3D-MNIST Image Classification

Shashwat Aggarwal
Jan 12, 2018 · 13 min read
2D vs 3D MNIST.

Introduction

The MNIST [1] is the de facto “hello world” dataset for anyone getting started with computer vision. It contains a total of 70,000 examples divided into training and testing sets (6:1). Since its release in 1999, this classic dataset of handwritten images has served as the basis for benchmarking classification algorithms. Various emerging machine learning techniques have been tested with the MNIST, that has remained a reliable resource for researchers and learners alike. More recently, Convolutional Neural Networks (CNN), a class of Deep Neural Networks have demonstrated immense success in the field of computer vision [2]. The MNIST dataset, in particular, has been effectively classified using architectures of this type, with the current state-of-the-art at a high 99.79% accuracy [3].

If we can get almost perfect accuracy on MNIST, then why study its 3D version?

MNIST is a good database for people who want to get acquainted with computer vision and pattern recognition methods to solve real-world problems, but most of the real-world vision problems like autonomous robots and scene understanding deal with 3D datasets. The availability of 3D data has been increasing rapidly as the use of sensors which provide 3D spatial readings in autonomous vehicles and robots becomes more prevalent. For this reason, the ability of these machines to automatically identify and make inferences about this data has become a crucial task for them to operate autonomously.

Recently, a 3D version of the MNIST was released on Kaggle [4]. The dataset was created by generating 3D point clouds from the images of the digits in the original 2D MNIST. The script for generating point clouds can be found here. This dataset can be considered as a good starting point for getting familiar with 3D vision tasks. In this blog post, we explore this dataset and empirically compare the performance of various machine learning and deep learning based algorithms for the classification of 3D digits.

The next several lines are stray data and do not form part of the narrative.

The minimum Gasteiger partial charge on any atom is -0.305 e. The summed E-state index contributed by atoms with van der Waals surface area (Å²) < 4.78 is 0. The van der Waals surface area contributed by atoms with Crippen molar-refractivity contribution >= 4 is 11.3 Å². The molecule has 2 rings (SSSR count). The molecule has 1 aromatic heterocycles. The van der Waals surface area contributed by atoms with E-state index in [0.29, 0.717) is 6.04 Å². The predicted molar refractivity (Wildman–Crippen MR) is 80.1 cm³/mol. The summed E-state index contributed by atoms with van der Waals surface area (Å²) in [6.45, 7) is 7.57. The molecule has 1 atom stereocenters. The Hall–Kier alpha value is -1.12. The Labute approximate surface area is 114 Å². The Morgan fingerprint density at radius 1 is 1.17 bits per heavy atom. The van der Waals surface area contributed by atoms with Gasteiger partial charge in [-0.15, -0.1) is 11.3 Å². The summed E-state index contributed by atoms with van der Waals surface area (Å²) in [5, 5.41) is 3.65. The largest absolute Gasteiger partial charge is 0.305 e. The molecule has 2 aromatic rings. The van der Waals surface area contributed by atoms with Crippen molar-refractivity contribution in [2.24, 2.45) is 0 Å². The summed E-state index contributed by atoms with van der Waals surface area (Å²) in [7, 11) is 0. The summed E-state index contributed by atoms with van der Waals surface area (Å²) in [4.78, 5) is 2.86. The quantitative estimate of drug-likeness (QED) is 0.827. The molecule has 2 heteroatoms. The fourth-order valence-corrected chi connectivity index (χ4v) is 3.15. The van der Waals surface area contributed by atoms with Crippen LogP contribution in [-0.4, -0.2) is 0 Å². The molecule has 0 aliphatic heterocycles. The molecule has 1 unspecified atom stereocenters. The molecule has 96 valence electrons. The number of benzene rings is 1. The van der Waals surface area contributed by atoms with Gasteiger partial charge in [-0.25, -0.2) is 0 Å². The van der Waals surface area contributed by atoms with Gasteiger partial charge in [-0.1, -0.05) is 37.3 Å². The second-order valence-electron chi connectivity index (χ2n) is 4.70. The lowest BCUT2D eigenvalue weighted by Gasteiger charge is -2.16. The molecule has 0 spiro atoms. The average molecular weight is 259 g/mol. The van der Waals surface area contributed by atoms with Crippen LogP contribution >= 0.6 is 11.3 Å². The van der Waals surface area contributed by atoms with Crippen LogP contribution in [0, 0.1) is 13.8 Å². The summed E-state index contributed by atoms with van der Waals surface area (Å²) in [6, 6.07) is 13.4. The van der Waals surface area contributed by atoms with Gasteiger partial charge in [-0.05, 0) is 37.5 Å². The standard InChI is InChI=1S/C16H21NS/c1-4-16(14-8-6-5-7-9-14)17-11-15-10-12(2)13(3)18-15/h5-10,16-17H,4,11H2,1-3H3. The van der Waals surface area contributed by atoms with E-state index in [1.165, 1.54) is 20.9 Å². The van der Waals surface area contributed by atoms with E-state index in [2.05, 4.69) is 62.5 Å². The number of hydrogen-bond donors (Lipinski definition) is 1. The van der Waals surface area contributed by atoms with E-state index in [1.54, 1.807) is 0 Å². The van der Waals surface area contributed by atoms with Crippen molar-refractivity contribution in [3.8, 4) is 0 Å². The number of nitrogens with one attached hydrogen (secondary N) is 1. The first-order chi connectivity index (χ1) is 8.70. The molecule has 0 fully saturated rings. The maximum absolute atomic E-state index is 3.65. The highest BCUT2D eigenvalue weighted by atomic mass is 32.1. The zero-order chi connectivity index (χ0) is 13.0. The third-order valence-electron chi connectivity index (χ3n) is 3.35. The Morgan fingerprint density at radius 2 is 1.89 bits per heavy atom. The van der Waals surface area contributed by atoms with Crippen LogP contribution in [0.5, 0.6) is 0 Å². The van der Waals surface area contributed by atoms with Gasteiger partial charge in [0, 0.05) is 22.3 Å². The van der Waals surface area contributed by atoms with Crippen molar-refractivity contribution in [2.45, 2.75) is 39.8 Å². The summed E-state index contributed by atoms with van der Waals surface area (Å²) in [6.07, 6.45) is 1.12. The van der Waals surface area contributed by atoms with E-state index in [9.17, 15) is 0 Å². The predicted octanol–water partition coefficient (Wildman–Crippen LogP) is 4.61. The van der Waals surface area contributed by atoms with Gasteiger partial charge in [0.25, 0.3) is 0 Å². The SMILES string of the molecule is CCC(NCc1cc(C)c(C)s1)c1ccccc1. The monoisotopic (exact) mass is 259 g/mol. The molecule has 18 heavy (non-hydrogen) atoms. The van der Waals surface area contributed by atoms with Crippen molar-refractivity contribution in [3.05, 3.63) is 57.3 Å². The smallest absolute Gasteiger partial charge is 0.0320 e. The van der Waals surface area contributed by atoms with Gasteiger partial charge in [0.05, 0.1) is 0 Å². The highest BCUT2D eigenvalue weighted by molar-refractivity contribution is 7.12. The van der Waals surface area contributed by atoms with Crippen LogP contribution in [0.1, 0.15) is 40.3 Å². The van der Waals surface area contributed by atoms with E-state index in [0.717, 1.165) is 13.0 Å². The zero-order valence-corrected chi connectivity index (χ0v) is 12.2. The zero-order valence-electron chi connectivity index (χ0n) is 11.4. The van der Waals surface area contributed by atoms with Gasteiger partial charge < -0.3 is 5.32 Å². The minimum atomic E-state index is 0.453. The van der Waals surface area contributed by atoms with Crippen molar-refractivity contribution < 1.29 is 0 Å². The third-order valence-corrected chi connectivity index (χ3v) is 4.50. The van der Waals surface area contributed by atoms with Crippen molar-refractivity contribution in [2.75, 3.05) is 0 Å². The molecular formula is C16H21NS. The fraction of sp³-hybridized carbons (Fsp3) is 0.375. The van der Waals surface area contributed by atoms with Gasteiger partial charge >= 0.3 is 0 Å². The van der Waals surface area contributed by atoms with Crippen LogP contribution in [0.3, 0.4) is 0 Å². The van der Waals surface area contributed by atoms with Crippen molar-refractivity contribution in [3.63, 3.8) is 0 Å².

And most importantly, get familiar with the somewhat less popular 3D-CNN! :)


Overview of 3D MNIST Dataset

The 3D MNIST dataset is available in HDF5 file format, here. The dataset contains 3D point clouds, i.e., sets of (x, y, z) coordinates generated from a portion of the original 2D MNIST dataset (around 5,000 images). The point clouds have zero mean and a maximum dimension range of 1. Each HDF5 group contains:

  • points” dataset: x, y, z coordinates of each 3D point in the point cloud.

In addition to train and test point clouds, the dataset also contains full_dataset_vectors.h5 that stores 4096-D vectors obtained from voxelization of all the 3D point clouds and their randomly rotated copies with noise. The full_dataset_vectors.h5 is splitted into 4 groups:

>>> X_train = f["X_train"][:]    # shape: (10000, 4096)
>>> y_train = f["y_train"][:] # shape: (10000,)
>>> X_test = f["X_test"][:] # shape: (2000, 4096)
>>> y_test = f["y_test"][:] # shape: (2000,)

Here is an example to read a digit and store its group content in a tuple.

>>> with h5.File('train_point_clouds.h5', 'r') as f:
# Reading digit at zeroth index
a = f["0"]
# Storing group contents of digit a
digit = (a["img"][:], a["points"][:], a.attrs["label"])

Let’s first visualize the contents stored in the tuple with matplotlib. The following code plots the first 15 images from the original 2D MNIST with their corresponding labels:

>>> # Plot some examples from original 2D-MNIST